By Daniel Hunter

Small and medium sized business (SME) owners are increasingly diversifying and innovating as they look to capitalise on the busy summer of events in the UK and improve their bottom line, according to Aviva’s bi-annual SME Pulse.

The numbers of SMEs putting on sales and discounts, diversifying into new areas or reducing overall prices have all increased in the last six months, with the desire to capitalise on the busy summer of sporting and other events likely to be one reason for this.

According to the Pulse, one quarter of SMEs expect to enjoy a boost to their business from this summer’s events. While businesses in London (36%) are most confident about a boost, SMEs in the Midlands, Yorkshire and the North East are similarly optimistic. Even some manufacturers (20%) and professional services (18%) SMEs expect a boost as well.

There is some concern however that the positive effects of a summer boost in trading could be short lived. Over a fifth (22%) of small business owners are concerned that the boost will lead to a worrying dip in Q3/4 revenues.

The first of the summer events, the Diamond Jubilee, delivered a boost in revenues for 27% of SMEs, with rises in revenue of up to 30% reported³. One in five SMEs (19%) say they actively sought to capitalise on the Jubilee, either by introducing special offers (57% of this group), new products and services (38%) or additional promotion and advertising (35%).

Trading conditions for SMEs remain difficult

While SME owners continue to demonstrate the entrepreneurial spirit, it is also clear that trading conditions remain tough for many.

Only 6% of SMEs found trading conditions “easier than expected” during the first half of 2012, down from 22% six months ago. Meanwhile those who found trading conditions “as expected” increased from 36% to 50%, as SMEs made a more realistic assessment of their prospects.

Looking ahead, small businesses are polarised on trading for the rest of 2012. While 28% say they expect strong or improved sales in the second half, and 37% expect average sales, that leaves 20% expecting poor sales and 15% “unsure” of sales levels.

It is perhaps no surprise that the numbers of SMEs cutting permanent or temporary staff, or reducing pay/hours/benefits have all increased from six months ago. There is one positive however, with the number of SMEs concerned about cash flow declining from 37% twelve months ago to 31% today. Worries about rising costs have seen a slight increase.

“Based on this latest data, SME owners are hanging on in there. Trading conditions clearly remain tough, while it seems many owners are perhaps being more pragmatic than optimistic in their forecasting of future revenues," David Bruce, commercial product manager at Aviva, commented.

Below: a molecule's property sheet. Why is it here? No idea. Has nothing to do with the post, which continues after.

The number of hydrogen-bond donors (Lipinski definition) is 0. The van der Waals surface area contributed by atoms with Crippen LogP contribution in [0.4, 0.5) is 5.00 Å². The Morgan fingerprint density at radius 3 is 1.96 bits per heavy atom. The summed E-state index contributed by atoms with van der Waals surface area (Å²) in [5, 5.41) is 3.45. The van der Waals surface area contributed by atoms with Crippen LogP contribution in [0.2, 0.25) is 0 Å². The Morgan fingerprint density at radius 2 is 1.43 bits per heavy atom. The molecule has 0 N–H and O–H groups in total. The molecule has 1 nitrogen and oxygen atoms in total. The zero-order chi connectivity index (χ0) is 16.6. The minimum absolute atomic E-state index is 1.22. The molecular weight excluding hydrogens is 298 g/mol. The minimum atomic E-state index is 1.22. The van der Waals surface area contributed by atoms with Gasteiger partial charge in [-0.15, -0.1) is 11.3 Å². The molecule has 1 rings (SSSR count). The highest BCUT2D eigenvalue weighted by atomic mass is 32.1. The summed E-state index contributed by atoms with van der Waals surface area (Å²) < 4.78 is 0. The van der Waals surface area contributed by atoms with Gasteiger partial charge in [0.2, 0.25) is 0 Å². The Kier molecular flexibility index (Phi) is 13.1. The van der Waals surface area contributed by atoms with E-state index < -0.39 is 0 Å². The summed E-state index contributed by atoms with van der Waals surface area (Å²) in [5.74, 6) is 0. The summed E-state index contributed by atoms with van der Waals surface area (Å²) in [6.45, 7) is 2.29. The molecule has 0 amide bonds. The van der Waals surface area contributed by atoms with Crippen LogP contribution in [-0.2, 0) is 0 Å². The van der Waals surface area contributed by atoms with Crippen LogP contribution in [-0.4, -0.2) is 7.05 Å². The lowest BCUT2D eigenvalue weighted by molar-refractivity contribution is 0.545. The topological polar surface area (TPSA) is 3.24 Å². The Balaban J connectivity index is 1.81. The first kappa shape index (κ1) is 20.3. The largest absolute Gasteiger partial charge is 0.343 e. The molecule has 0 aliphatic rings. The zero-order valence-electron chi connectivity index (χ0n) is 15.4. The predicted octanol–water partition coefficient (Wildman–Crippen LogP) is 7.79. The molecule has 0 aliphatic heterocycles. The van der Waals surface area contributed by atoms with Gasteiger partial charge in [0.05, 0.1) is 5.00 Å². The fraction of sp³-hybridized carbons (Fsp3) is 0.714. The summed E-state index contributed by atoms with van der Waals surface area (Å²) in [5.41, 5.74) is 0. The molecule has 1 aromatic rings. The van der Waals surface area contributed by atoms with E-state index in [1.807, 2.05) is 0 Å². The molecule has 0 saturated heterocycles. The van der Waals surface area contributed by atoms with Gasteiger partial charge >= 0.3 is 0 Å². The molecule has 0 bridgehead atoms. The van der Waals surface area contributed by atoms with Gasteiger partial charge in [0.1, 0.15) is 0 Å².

“Diversification in particular is an excellent way to protect and grow the bottom line, while efforts to capitalise on the Jubilee and summer sporting boost are other examples of this. For some SMEs, the investment has paid off, with revenues increasing markedly already this summer.

“The downside of the summer boom opportunity however, is that many SMEs are clearly worried about what will happen later in the year. Recent figures from the Office of National Statistics shows that the UK recession has deepened which adds weight to this concern. SMEs need to look at their business plans now and make sure they prepare ahead for this expected bump, even while enjoying the good times.”

SMEs failing to update their insurance policies to protect themselves
While SMEs look to profit from the summer spending boom in the UK, many are putting themselves at risk by failing to update their insurance policies to match their changing business circumstances.

Around a fifth (19%) of SMEs have made temporary changes to their business to respond to this summer’s calendar of events. These include increasing opening hours (37%), stock levels (35%) and taking on extra staff (32%). However, only half of these SMEs (52%) have checked with their insurance broker to see if these changes require altering their insurance policy as well.

The pattern is similar for the 13% of SMEs who have made long-term changes to their business this summer, with a larger number (66%) checking with their broker on the impact of these lasting alterations.

“Even the smallest changes to a business can affect the insurance policy that needs to be in place. Changes to stock, staffing and opening hours are just some of the examples of this," David Bruce continued.

“Insurance brokers are a fantastic resource for information on these types of issues and should be a first port of call for SMEs when they’re looking to alter their business. Maintaining a relationship with these experts is key to understand the risks in the business.

“However, the survey highlighted one positive on the insurance front. For the first time in twelve months, we’ve seen a decline in the number of SMEs claiming not to hold any business insurance at all. Six months ago, a fifth claimed they held no insurance. Today that figure is back down to 13%. This is still far too high, but it’s encouraging to see we’re moving in the right direction.”

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